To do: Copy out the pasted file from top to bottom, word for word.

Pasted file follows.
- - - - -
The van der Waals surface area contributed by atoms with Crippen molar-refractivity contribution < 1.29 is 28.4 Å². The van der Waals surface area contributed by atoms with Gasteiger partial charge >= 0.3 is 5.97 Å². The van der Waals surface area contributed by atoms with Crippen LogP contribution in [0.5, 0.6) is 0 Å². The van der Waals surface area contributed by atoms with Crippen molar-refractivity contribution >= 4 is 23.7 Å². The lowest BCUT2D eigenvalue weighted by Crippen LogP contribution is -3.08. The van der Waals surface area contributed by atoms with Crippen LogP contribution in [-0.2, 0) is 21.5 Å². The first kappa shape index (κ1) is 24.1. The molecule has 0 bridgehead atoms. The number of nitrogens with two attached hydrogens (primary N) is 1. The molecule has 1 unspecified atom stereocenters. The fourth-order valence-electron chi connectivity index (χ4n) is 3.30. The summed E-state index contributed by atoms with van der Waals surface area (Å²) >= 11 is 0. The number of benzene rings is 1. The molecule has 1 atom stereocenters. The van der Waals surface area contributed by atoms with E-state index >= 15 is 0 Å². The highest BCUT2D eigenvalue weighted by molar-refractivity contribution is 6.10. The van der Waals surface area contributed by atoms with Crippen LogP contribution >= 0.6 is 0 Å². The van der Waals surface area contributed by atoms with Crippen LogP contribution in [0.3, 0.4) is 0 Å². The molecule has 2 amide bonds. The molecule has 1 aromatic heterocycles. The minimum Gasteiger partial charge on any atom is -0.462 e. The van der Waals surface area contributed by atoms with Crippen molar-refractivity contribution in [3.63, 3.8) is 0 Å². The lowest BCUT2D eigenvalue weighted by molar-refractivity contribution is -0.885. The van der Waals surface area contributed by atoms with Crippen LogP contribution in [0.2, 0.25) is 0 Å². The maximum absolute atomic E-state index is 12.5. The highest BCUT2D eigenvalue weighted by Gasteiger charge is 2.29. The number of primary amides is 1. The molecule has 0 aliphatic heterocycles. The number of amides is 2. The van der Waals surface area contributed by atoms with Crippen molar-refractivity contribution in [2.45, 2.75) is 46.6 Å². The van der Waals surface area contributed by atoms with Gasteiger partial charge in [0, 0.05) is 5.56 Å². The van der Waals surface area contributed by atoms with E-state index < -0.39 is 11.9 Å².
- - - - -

The van der Waals surface area contributed by atoms with Crippen molar-refractivity contribution < 1.29 is 28.4 Å². The van der Waals surface area contributed by atoms with Gasteiger partial charge >= 0.3 is 5.97 Å². The van der Waals surface area contributed by atoms with Crippen LogP contribution in [0.5, 0.6) is 0 Å². The van der Waals surface area contributed by atoms with Crippen molar-refractivity contribution >= 4 is 23.7 Å². The lowest BCUT2D eigenvalue weighted by Crippen LogP contribution is -3.08. The van der Waals surface area contributed by atoms with Crippen LogP contribution in [-0.2, 0) is 21.5 Å². The first kappa shape index (κ1) is 24.1. The molecule has 0 bridgehead atoms. The number of nitrogens with two attached hydrogens (primary N) is 1. The molecule has 1 unspecified atom stereocenters. The fourth-order valence-electron chi connectivity index (χ4n) is 3.30. The summed E-state index contributed by atoms with van der Waals surface area (Å²) >= 11 is 0. The number of benzene rings is 1. The molecule has 1 atom stereocenters. The van der Waals surface area contributed by atoms with E-state index >= 15 is 0 Å². The highest BCUT2D eigenvalue weighted by molar-refractivity contribution is 6.10. The van der Waals surface area contributed by atoms with Crippen LogP contribution >= 0.6 is 0 Å². The van der Waals surface area contributed by atoms with Crippen LogP contribution in [0.3, 0.4) is 0 Å². The molecule has 2 amide bonds. The molecule has 1 aromatic heterocycles. The minimum Gasteiger partial charge on any atom is -0.462 e. The van der Waals surface area contributed by atoms with Crippen molar-refractivity contribution in [3.63, 3.8) is 0 Å². The lowest BCUT2D eigenvalue weighted by molar-refractivity contribution is -0.885. The van der Waals surface area contributed by atoms with Crippen LogP contribution in [0.2, 0.25) is 0 Å². The maximum absolute atomic E-state index is 12.5. The highest BCUT2D eigenvalue weighted by Gasteiger charge is 2.29. The number of primary amides is 1. The molecule has 0 aliphatic heterocycles. The number of amides is 2. The van der Waals surface area contributed by atoms with Crippen molar-refractivity contribution in [2.45, 2.75) is 46.6 Å². The van der Waals surface area contributed by atoms with Gasteiger partial charge in [0, 0.05) is 5.56 Å². The van der Waals surface area contributed by atoms with E-state index < -0.39 is 11.9 Å².